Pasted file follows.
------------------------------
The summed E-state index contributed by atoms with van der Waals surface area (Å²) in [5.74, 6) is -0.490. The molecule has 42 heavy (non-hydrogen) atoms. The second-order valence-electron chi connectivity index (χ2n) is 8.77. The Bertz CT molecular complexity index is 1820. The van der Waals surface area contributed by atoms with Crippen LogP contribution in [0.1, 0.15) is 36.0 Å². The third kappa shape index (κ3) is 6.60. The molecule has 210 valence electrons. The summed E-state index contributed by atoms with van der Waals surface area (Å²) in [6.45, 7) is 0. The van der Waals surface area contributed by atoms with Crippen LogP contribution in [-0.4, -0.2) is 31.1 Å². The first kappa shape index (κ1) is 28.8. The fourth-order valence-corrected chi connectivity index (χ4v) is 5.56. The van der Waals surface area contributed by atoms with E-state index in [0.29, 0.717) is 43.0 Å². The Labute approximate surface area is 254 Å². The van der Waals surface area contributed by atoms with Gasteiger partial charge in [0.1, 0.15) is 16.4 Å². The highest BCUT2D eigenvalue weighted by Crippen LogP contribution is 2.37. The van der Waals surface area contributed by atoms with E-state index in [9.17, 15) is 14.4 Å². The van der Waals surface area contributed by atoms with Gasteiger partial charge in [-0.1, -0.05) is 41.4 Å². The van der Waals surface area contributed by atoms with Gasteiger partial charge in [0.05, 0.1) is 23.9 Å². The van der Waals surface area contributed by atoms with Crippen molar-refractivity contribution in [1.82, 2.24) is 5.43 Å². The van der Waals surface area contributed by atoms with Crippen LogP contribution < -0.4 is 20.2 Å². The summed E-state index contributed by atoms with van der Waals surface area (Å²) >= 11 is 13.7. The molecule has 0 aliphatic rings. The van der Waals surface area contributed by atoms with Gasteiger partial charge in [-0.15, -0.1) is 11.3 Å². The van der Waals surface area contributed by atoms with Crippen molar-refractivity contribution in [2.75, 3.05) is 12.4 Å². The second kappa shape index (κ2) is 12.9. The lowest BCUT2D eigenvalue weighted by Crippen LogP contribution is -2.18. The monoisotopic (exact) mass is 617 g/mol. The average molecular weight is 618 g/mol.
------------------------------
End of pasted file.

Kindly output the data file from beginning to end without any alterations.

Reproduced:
The summed E-state index contributed by atoms with van der Waals surface area (Å²) in [5.74, 6) is -0.490. The molecule has 42 heavy (non-hydrogen) atoms. The second-order valence-electron chi connectivity index (χ2n) is 8.77. The Bertz CT molecular complexity index is 1820. The van der Waals surface area contributed by atoms with Crippen LogP contribution in [0.1, 0.15) is 36.0 Å². The third kappa shape index (κ3) is 6.60. The molecule has 210 valence electrons. The summed E-state index contributed by atoms with van der Waals surface area (Å²) in [6.45, 7) is 0. The van der Waals surface area contributed by atoms with Crippen LogP contribution in [-0.4, -0.2) is 31.1 Å². The first kappa shape index (κ1) is 28.8. The fourth-order valence-corrected chi connectivity index (χ4v) is 5.56. The van der Waals surface area contributed by atoms with E-state index in [0.29, 0.717) is 43.0 Å². The Labute approximate surface area is 254 Å². The van der Waals surface area contributed by atoms with Gasteiger partial charge in [0.1, 0.15) is 16.4 Å². The highest BCUT2D eigenvalue weighted by Crippen LogP contribution is 2.37. The van der Waals surface area contributed by atoms with E-state index in [9.17, 15) is 14.4 Å². The van der Waals surface area contributed by atoms with Gasteiger partial charge in [-0.1, -0.05) is 41.4 Å². The van der Waals surface area contributed by atoms with Gasteiger partial charge in [0.05, 0.1) is 23.9 Å². The van der Waals surface area contributed by atoms with Crippen molar-refractivity contribution in [1.82, 2.24) is 5.43 Å². The van der Waals surface area contributed by atoms with Crippen LogP contribution < -0.4 is 20.2 Å². The summed E-state index contributed by atoms with van der Waals surface area (Å²) >= 11 is 13.7. The molecule has 0 aliphatic rings. The van der Waals surface area contributed by atoms with Gasteiger partial charge in [-0.15, -0.1) is 11.3 Å². The van der Waals surface area contributed by atoms with Crippen molar-refractivity contribution in [2.75, 3.05) is 12.4 Å². The second kappa shape index (κ2) is 12.9. The lowest BCUT2D eigenvalue weighted by Crippen LogP contribution is -2.18. The monoisotopic (exact) mass is 617 g/mol. The average molecular weight is 618 g/mol.